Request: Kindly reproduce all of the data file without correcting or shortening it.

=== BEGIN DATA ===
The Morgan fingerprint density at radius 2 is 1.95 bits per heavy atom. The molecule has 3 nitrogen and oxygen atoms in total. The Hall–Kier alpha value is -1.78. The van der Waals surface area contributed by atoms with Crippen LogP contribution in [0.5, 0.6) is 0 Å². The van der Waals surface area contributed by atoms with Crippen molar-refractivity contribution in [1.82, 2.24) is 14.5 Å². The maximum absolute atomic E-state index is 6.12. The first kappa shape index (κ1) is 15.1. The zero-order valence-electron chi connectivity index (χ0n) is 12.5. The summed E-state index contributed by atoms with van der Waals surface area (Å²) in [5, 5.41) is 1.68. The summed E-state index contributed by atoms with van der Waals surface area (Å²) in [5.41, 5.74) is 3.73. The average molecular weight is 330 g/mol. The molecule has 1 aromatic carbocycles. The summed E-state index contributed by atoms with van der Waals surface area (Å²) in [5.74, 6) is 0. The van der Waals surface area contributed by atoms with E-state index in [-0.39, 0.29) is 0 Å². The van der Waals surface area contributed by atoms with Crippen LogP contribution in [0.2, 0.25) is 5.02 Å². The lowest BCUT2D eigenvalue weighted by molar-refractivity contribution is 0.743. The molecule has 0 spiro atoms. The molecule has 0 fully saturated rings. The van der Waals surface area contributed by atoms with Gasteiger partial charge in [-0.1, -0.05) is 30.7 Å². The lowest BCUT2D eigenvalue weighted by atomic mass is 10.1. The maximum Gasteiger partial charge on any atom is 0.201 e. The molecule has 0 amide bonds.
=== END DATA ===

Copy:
The Morgan fingerprint density at radius 2 is 1.95 bits per heavy atom. The molecule has 3 nitrogen and oxygen atoms in total. The Hall–Kier alpha value is -1.78. The van der Waals surface area contributed by atoms with Crippen LogP contribution in [0.5, 0.6) is 0 Å². The van der Waals surface area contributed by atoms with Crippen molar-refractivity contribution in [1.82, 2.24) is 14.5 Å². The maximum absolute atomic E-state index is 6.12. The first kappa shape index (κ1) is 15.1. The zero-order valence-electron chi connectivity index (χ0n) is 12.5. The summed E-state index contributed by atoms with van der Waals surface area (Å²) in [5, 5.41) is 1.68. The summed E-state index contributed by atoms with van der Waals surface area (Å²) in [5.41, 5.74) is 3.73. The average molecular weight is 330 g/mol. The molecule has 1 aromatic carbocycles. The summed E-state index contributed by atoms with van der Waals surface area (Å²) in [5.74, 6) is 0. The van der Waals surface area contributed by atoms with E-state index in [-0.39, 0.29) is 0 Å². The van der Waals surface area contributed by atoms with Crippen LogP contribution in [0.2, 0.25) is 5.02 Å². The lowest BCUT2D eigenvalue weighted by molar-refractivity contribution is 0.743. The molecule has 0 spiro atoms. The molecule has 0 fully saturated rings. The van der Waals surface area contributed by atoms with Gasteiger partial charge in [-0.1, -0.05) is 30.7 Å². The lowest BCUT2D eigenvalue weighted by atomic mass is 10.1. The maximum Gasteiger partial charge on any atom is 0.201 e. The molecule has 0 amide bonds.